It is said that the one constant in the world is change. But is it just me or do many of the changes lately, especially in politics and culture, seem so rapid, so unexpected, so bitter and so, well, off-the-wall?
I can’t help feeling our world is becoming one weird wonderland. “Curiouser and curiouser,” Alice might cry, and I would be inclined to agree with her.
And it’s not just here in the U.S. Over in Britain, birthplace of our Mother Tongue, there is currently a contentious debate between the “Brexit” or “Bremain” factions. These words refer to the choice British referendum voters will make to either leave the European Union or to stay. The choice seems to boil down to Great Britain continuing as an EU member and ceding some political independence to Europe or leaving and reverting back to a single sovereign nation. Most observers predict a close vote.
While I am interested in the political aspects of the story, what really caught my attention were the two words coined for the debate. “Brexit” and “Bremain” are examples of what linguists call “portmanteau” words. A portmanteau is a word that is formed by combining parts of different words and their meanings to make a new word. “Brexit” is a portmanteau of “Britain” and “exit” while “Bremain” is made of “Britain” and “remain.”
Curiously, the first use of “portmanteau” with this meaning was by Lewis Carroll, the creator of Alice and her Wonderland. Originally, it was a word to describe a suitcase that opens into two equal sections, but in the story Humpty Dumpty explains to Alice about “mimsy” — “flimsy and miserable”— and other unusual words in the poem “Jabberwocky.” “It’s like a portmanteau,” Humpty says. “There are two meanings packed up into one word.”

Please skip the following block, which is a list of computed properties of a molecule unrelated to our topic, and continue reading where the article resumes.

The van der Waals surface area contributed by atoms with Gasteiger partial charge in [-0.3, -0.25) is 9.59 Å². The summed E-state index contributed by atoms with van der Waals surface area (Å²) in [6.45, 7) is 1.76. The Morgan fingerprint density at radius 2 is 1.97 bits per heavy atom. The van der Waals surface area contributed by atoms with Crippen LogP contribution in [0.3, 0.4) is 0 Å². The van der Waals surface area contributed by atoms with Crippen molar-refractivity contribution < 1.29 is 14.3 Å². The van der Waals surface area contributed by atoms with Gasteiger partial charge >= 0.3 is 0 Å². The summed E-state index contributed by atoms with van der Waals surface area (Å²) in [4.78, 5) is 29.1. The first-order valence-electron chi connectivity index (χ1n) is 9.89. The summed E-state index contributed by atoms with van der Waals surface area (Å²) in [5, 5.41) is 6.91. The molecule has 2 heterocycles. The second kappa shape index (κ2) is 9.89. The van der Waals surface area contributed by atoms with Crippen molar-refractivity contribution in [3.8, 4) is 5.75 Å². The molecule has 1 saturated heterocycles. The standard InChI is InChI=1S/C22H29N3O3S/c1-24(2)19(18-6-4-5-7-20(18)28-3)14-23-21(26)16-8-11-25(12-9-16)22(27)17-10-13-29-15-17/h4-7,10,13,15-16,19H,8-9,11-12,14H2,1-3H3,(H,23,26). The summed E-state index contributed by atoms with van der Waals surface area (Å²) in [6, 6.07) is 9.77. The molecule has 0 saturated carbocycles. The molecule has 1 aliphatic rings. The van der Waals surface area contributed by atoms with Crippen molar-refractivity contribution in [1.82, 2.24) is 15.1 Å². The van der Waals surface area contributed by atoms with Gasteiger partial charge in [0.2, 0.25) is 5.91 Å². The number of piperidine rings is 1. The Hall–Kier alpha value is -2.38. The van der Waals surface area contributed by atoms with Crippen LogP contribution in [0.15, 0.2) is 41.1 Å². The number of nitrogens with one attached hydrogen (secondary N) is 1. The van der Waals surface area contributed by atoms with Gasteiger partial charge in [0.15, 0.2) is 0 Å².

As often happens when a concept or idea occupies my mind, I start noticing similar examples all around me. As I continued reading international news stories I came upon another unfamiliar portmanteau. It was in an article about the Bilderberg Meeting, an exclusive annual gathering of world leaders and executives. According to the article, this month “about 130 people — including three prime ministers and 30 CEOs — will conduct talks on the world’s most pressing issues.”
Some of the pressing issues are one you might expect such as cybersecurity and migration, but one is a word that is new to me: “precariat.”
This word, popularized by British economist Guy Standing, describes “… a growing class of people who feel insecure in their jobs, communities and life in general.”
This group, Standing explains, is composed of “the perpetual part-timers, the minimum-wagers, the temporary foreign workers, the impoverished piecemeal workers … seniors with dwindling benefits, indigenous people who are kept outside, single mothers without support, cash laborers who have no savings and the generation for whom a pension is neither available nor desired.”
“Precariat” is a portmanteau of “precarious” and “proletariat.” The word “precarious” is used in the sense of “precarity,” which economists and sociologists define as “a condition of existence without predictability or security.” The social class to which the word precariat refers is a rapidly expanding population and is a worldwide phenomenon. According to Standing, this group is “alienated, anomic, anxious and angry” and is giving rise to populist politicians around the world.
I’m glad to know these words. I suspect Brexit and Bremain will have a short shelf life and won’t be used much after the referendum. But I’ll bet precariat will be around for a while. It is useful and clarifying. It helps me to think about some of the hard-to-fathom changes that are happening in these strange times. It helps me to understand a little better why the world around me just seems to get curiouser and curiouser.